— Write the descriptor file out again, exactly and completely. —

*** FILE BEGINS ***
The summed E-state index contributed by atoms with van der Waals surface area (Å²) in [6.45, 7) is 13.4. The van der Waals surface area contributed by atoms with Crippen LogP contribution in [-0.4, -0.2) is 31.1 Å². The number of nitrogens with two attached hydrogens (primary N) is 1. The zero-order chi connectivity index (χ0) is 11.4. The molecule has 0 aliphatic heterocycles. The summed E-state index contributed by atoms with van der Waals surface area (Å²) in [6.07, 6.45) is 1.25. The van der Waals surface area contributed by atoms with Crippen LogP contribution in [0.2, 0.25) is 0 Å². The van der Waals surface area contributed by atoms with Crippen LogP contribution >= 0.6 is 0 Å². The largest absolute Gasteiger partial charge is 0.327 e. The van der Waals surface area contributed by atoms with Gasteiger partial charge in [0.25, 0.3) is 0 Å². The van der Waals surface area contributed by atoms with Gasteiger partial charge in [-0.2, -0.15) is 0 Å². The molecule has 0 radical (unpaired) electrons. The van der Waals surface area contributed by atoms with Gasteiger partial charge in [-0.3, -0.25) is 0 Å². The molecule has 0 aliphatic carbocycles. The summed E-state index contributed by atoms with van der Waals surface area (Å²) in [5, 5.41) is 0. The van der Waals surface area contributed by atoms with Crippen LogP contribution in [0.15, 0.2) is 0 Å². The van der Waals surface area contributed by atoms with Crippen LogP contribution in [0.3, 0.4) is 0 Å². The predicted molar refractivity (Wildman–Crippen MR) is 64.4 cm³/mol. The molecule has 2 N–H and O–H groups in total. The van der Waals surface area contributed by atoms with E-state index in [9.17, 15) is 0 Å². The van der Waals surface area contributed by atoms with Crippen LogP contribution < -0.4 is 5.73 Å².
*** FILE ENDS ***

The summed E-state index contributed by atoms with van der Waals surface area (Å²) in [6.45, 7) is 13.4. The van der Waals surface area contributed by atoms with Crippen LogP contribution in [-0.4, -0.2) is 31.1 Å². The number of nitrogens with two attached hydrogens (primary N) is 1. The zero-order chi connectivity index (χ0) is 11.4. The molecule has 0 aliphatic heterocycles. The summed E-state index contributed by atoms with van der Waals surface area (Å²) in [6.07, 6.45) is 1.25. The van der Waals surface area contributed by atoms with Crippen LogP contribution in [0.2, 0.25) is 0 Å². The van der Waals surface area contributed by atoms with Crippen LogP contribution >= 0.6 is 0 Å². The largest absolute Gasteiger partial charge is 0.327 e. The van der Waals surface area contributed by atoms with Gasteiger partial charge in [0.25, 0.3) is 0 Å². The van der Waals surface area contributed by atoms with Gasteiger partial charge in [-0.2, -0.15) is 0 Å². The molecule has 0 radical (unpaired) electrons. The van der Waals surface area contributed by atoms with Gasteiger partial charge in [-0.3, -0.25) is 0 Å². The molecule has 0 aliphatic carbocycles. The summed E-state index contributed by atoms with van der Waals surface area (Å²) in [5, 5.41) is 0. The van der Waals surface area contributed by atoms with Crippen LogP contribution in [0.15, 0.2) is 0 Å². The van der Waals surface area contributed by atoms with Crippen LogP contribution in [0.3, 0.4) is 0 Å². The predicted molar refractivity (Wildman–Crippen MR) is 64.4 cm³/mol. The molecule has 2 N–H and O–H groups in total. The van der Waals surface area contributed by atoms with E-state index in [9.17, 15) is 0 Å². The van der Waals surface area contributed by atoms with Crippen LogP contribution < -0.4 is 5.73 Å².